I spent the 2nd day of Shavuot (you know—Yom Tov Shaini Shel Galut) reading your amazing book—Silent Letter.
If there was lightning and thunder and the clarion call of the Shofar heralding Matan Torah, the Silent Letter was a thunder bolt which shed some light on human perseverance and determination in the face of brutal inhumanity. Your mother and you and your brother were the sounds of the Shofar declaring that we can and will always endeavor to be Na’Asseh..pro active in our pursuit of life and justice and NISHMA—and that our story of survival beyond human capacity will be continued to be heard as inspiration for future generation.
The letters and words of your story are not silent but they speak volumes about the values of family and of a mother determined to create light despite the horrendous darkness that surrounded her on every level. I was equally inspired to read of the handful of good people who did not forget their humaneness in the midst of the terrifying inhumanity that surrounded them.
Silent Letter–One story reflecting the strength of our People; A story which cannot and must not be Silent.
Dr. Mordecai Zeitz
CONGREGATION BETH TIKVAH AHAVAT SHALOM NUSACH HOARI
By giving a voice to his heroic mother, Mayer has honored not only her memory but her courage and strength. And, more than that, he has given names to those men, women and children who would otherwise be forgotten. Thus does Mayer discharge the moral duty that he took upon himself in writing “Silent Letter.”
~ JONATHAN KIRSCH, publishing attorney and author of “The Short, Strange Life of Herschel Grynszpan,” is the book editor of the Jewish Journal.
What is the difference between peace, chaos and discord? What happens in a moment in time can alter your life and that of others within seconds. The time it takes to close your eyes, open a window or even place your silverware back on the table is all the time needed to change your entire world. The noise, the fear, the unknown and the knowledge that you have no idea where your life is going or what will happen next. Close your eyes and picture the scene of a woman and her two children home as men dressed in black burst into your home, take your husband and father of your children away never to be seen again. As the story opens you hear the voice of Roszy as Moritz her husband a member of the French Resistance is taken away…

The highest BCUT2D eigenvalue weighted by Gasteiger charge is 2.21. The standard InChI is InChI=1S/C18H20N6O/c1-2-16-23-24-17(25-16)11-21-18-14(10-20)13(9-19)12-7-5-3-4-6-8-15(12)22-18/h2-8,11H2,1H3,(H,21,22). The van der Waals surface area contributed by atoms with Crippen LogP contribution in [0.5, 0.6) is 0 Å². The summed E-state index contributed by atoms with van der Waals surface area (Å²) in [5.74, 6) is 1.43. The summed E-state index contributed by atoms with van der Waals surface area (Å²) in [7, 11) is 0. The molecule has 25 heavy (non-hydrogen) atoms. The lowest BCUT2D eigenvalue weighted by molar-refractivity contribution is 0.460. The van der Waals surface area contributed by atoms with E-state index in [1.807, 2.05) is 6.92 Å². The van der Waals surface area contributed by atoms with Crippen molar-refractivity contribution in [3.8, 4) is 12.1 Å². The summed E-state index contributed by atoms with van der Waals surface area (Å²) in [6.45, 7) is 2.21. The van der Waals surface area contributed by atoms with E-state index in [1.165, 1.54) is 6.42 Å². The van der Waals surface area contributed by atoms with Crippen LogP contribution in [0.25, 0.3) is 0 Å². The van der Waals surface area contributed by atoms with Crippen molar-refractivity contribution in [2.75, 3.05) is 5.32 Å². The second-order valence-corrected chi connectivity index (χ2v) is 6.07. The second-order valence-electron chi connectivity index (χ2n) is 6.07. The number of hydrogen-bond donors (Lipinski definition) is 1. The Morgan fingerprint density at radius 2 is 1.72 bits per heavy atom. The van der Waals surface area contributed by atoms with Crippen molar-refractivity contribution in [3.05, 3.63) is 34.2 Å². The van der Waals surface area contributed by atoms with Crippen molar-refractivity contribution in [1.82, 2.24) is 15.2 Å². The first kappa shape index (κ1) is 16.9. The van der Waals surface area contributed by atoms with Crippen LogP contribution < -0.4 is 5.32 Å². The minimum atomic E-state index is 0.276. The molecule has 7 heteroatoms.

…The epilogue elaborates in detail where each one Jacob, Erwin, David and their mother winds up as a result of her being placed in a prison of her own in an apartment where she had to remain. Will they ever see her again? Their journeys took different paths and Erwin/Yitzchak chose his and to honor his mother and father by letter us all hear her words in a letter that might never be mailed and one which would remain as a Silent Letter revealed within the pages of this heartbreaking and compelling book.
~ Fran Lewis, reviewer Book Pleasures
What the book does brilliantly is chronicle how profoundly war-time France was infected with the Nazi ideology. We see this most pointedly when Roszy has to check in with the French Vichy police to have her papers examined when they arrive in Annemasse, the last stop before the Swiss border. The local official who orders her arrest, she observes, has no more problem shipping people off to their deaths than he would tossing a piece of wood into a fire. The pair of nuns working with him lead her children away with an almost ghoulish satisfaction.
~Peter MacFarlane – read the full text here
His memoir of the period, Silent Letter, is an extraordinary work, rooted in a horrific period of human history but still speaking loudly and clearly to all of us trying to find a way through the still far too dangerous world we inhabit today.